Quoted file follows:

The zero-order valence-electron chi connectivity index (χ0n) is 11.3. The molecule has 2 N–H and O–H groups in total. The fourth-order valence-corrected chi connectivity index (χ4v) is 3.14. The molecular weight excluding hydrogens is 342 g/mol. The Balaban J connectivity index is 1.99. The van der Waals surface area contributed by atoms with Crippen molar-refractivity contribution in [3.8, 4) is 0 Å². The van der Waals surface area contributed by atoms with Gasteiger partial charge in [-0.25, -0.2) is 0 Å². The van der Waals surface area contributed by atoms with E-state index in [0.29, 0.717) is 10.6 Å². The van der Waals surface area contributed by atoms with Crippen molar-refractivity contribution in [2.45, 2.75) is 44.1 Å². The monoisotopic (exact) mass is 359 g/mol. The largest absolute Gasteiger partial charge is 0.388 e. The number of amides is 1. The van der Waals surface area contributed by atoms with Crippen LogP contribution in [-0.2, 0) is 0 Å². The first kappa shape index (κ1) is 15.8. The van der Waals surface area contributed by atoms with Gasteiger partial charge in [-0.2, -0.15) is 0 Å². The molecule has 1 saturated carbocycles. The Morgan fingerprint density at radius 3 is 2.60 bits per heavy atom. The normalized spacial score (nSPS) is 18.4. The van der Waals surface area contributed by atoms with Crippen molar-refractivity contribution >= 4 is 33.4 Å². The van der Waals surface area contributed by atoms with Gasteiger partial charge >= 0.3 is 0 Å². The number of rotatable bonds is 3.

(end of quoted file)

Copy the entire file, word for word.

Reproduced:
The zero-order valence-electron chi connectivity index (χ0n) is 11.3. The molecule has 2 N–H and O–H groups in total. The fourth-order valence-corrected chi connectivity index (χ4v) is 3.14. The molecular weight excluding hydrogens is 342 g/mol. The Balaban J connectivity index is 1.99. The van der Waals surface area contributed by atoms with Crippen molar-refractivity contribution in [3.8, 4) is 0 Å². The van der Waals surface area contributed by atoms with Gasteiger partial charge in [-0.25, -0.2) is 0 Å². The van der Waals surface area contributed by atoms with E-state index in [0.29, 0.717) is 10.6 Å². The van der Waals surface area contributed by atoms with Crippen molar-refractivity contribution in [2.45, 2.75) is 44.1 Å². The monoisotopic (exact) mass is 359 g/mol. The largest absolute Gasteiger partial charge is 0.388 e. The number of amides is 1. The van der Waals surface area contributed by atoms with Crippen LogP contribution in [-0.2, 0) is 0 Å². The first kappa shape index (κ1) is 15.8. The van der Waals surface area contributed by atoms with Gasteiger partial charge in [-0.2, -0.15) is 0 Å². The molecule has 1 saturated carbocycles. The Morgan fingerprint density at radius 3 is 2.60 bits per heavy atom. The normalized spacial score (nSPS) is 18.4. The van der Waals surface area contributed by atoms with Crippen molar-refractivity contribution >= 4 is 33.4 Å². The van der Waals surface area contributed by atoms with Gasteiger partial charge >= 0.3 is 0 Å². The number of rotatable bonds is 3.